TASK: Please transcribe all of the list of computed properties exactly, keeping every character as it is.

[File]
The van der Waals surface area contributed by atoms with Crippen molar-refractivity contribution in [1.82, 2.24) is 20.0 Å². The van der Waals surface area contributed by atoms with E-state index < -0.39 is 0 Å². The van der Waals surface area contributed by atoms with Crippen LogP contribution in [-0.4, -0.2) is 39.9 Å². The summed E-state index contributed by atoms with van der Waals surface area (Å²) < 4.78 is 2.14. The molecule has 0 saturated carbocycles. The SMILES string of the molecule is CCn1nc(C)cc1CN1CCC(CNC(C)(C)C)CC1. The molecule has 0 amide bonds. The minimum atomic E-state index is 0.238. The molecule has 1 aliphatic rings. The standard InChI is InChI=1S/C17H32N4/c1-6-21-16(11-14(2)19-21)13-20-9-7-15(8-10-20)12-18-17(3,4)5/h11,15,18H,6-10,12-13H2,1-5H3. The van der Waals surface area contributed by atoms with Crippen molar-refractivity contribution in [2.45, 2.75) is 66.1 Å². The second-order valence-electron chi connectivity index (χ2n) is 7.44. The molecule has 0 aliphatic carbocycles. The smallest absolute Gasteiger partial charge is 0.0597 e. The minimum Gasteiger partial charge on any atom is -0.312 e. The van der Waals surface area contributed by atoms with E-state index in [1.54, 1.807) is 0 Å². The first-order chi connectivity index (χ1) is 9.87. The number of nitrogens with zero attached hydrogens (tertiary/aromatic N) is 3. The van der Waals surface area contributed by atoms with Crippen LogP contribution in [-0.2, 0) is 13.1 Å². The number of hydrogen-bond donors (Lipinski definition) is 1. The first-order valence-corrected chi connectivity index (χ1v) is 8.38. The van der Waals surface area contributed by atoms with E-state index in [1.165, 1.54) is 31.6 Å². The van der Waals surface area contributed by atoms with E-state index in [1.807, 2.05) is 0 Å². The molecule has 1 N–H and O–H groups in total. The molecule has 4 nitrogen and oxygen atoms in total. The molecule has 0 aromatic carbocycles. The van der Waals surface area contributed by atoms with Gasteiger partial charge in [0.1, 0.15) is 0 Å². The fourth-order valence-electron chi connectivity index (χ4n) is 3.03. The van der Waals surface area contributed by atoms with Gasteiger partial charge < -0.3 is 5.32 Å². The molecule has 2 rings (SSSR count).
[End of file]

The van der Waals surface area contributed by atoms with Crippen molar-refractivity contribution in [1.82, 2.24) is 20.0 Å². The van der Waals surface area contributed by atoms with E-state index < -0.39 is 0 Å². The van der Waals surface area contributed by atoms with Crippen LogP contribution in [-0.4, -0.2) is 39.9 Å². The summed E-state index contributed by atoms with van der Waals surface area (Å²) < 4.78 is 2.14. The molecule has 0 saturated carbocycles. The SMILES string of the molecule is CCn1nc(C)cc1CN1CCC(CNC(C)(C)C)CC1. The molecule has 0 amide bonds. The minimum atomic E-state index is 0.238. The molecule has 1 aliphatic rings. The standard InChI is InChI=1S/C17H32N4/c1-6-21-16(11-14(2)19-21)13-20-9-7-15(8-10-20)12-18-17(3,4)5/h11,15,18H,6-10,12-13H2,1-5H3. The van der Waals surface area contributed by atoms with Crippen molar-refractivity contribution in [2.45, 2.75) is 66.1 Å². The second-order valence-electron chi connectivity index (χ2n) is 7.44. The molecule has 0 aliphatic carbocycles. The smallest absolute Gasteiger partial charge is 0.0597 e. The minimum Gasteiger partial charge on any atom is -0.312 e. The van der Waals surface area contributed by atoms with E-state index in [1.54, 1.807) is 0 Å². The first-order chi connectivity index (χ1) is 9.87. The number of nitrogens with zero attached hydrogens (tertiary/aromatic N) is 3. The van der Waals surface area contributed by atoms with Crippen LogP contribution in [-0.2, 0) is 13.1 Å². The number of hydrogen-bond donors (Lipinski definition) is 1. The first-order valence-corrected chi connectivity index (χ1v) is 8.38. The van der Waals surface area contributed by atoms with E-state index in [1.165, 1.54) is 31.6 Å². The van der Waals surface area contributed by atoms with E-state index in [1.807, 2.05) is 0 Å². The molecule has 1 N–H and O–H groups in total. The molecule has 4 nitrogen and oxygen atoms in total. The molecule has 0 aromatic carbocycles. The van der Waals surface area contributed by atoms with Gasteiger partial charge in [0.1, 0.15) is 0 Å². The fourth-order valence-electron chi connectivity index (χ4n) is 3.03. The van der Waals surface area contributed by atoms with Gasteiger partial charge < -0.3 is 5.32 Å². The molecule has 2 rings (SSSR count).